University of Ancona, Ancona, Italy
Correspondence to: Alessandro Brunelli, MD, Via S. Margherita 23, 60129 Ancona, Italy; email: email@example.com
Severe chronic obstructive pulmonary disease (COPD) predisposes
patients undergoing lung resection to prolonged air leak (PAL) because
of increased airways resistance and pathologic parenchymal changes.
Upper lobectomies are particularly at risk for this complication
because of the frequently associated residual pleural air space.
Although this well-known conclusion has been generated in the recent
study of Abolhoda and colleagues,1 the spirometric
parameters used to substantiate their statistical analysis have been,
in our view, improperly chosen and, thus, yielded weak results.
In lung cancer patients, preoperative spirometric data may be
affected by the volume of the neoplasm, the associated atelectasis, and
the consequent ventilation/perfusion mismatch. We think predicted
postoperative FEV1 calculated on the basis of the number of
functioning segments removed during surgery2 is a better
indicator of preexisting COPD and, thus, a more reliable predictor of
postoperative respiratory complications, including PAL.
In our series of 133 consecutive upper lobectomies in the last 6 years
(77 right and 56 left), PAL was the most frequent postoperative
complication and it was present in 22% of cases, a result similar to
that of Abolhoda and colleagues.1 Predicted postoperative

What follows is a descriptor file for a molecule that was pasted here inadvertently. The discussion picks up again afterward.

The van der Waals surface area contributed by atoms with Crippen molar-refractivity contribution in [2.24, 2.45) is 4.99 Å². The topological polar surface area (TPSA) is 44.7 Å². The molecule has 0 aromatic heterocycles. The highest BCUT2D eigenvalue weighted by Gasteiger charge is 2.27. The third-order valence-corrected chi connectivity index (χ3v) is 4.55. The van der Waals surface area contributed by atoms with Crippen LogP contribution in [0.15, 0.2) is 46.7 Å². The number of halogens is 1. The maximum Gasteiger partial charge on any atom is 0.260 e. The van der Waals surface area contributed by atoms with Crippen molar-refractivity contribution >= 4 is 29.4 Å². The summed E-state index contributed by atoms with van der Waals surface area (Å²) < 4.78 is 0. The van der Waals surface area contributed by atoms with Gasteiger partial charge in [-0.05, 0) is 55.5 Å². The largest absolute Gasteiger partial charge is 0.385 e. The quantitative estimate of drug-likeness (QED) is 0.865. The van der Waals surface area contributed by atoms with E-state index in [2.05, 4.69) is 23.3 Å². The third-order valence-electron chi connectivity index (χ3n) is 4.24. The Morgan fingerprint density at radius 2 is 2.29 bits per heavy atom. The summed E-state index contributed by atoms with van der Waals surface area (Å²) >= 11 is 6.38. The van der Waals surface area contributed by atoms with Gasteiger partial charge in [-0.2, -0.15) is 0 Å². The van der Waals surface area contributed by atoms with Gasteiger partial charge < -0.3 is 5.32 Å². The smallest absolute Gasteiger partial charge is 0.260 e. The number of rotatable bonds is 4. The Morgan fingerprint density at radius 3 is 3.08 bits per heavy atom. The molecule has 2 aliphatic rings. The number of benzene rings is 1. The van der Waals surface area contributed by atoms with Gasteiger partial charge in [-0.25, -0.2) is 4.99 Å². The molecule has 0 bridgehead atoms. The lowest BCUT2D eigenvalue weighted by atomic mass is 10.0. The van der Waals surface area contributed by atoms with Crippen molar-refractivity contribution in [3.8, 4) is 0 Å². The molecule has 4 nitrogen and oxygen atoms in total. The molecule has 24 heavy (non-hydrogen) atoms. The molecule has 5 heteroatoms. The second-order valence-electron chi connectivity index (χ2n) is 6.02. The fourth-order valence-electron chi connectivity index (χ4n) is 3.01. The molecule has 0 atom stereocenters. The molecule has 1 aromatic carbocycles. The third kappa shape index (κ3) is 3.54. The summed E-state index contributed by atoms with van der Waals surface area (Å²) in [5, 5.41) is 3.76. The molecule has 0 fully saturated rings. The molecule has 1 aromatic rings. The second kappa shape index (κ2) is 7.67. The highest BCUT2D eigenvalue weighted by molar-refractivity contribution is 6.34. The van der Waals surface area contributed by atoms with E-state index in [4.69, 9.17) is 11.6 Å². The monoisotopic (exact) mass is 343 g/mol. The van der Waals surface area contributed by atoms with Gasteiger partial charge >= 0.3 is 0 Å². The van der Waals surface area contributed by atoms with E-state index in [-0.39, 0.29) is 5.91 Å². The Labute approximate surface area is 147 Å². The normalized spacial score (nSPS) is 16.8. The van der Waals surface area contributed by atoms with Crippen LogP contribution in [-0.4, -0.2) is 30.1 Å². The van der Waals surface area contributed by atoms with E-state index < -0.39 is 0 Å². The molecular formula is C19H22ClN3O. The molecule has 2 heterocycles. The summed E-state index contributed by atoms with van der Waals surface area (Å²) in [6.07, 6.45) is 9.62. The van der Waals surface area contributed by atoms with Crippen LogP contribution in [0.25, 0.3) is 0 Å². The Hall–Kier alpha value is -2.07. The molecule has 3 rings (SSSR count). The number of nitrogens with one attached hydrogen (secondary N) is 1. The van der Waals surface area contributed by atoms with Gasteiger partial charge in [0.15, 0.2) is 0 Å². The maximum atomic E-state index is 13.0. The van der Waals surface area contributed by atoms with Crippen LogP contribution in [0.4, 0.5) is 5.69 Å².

FEV1% was the only spirometric variable statistically
associated with PAL (64.7% ± 14.5 SD in patients with PAL vs
74% ± 18 SD in patients without PAL; p = 0.04, Student’s
t test). FEV1, FVC, and FEV1/FVC
(the latter was the only factor significantly predictive of PAL in the
work of Abolhoda and colleagues,1) were not statistically
different between patients who developed PAL and patients who didn’t.
This discrepancy may be a result of the different methodologic
approach, since our results were expressed as percentage of predicted
values for age, sex, and body surface area. In fact, we consider
absolute spirometric values, such as those reported by Abolhoda and
colleagues,1 inappropriate for evaluation.3
We think the discrepancy may be better explained by the greater
appropriateness of predicted postoperative FEV1 with
respect to preoperative spirometric data in the evaluation of lung
cancer patients with COPD and thus at increased risk for PAL after lung
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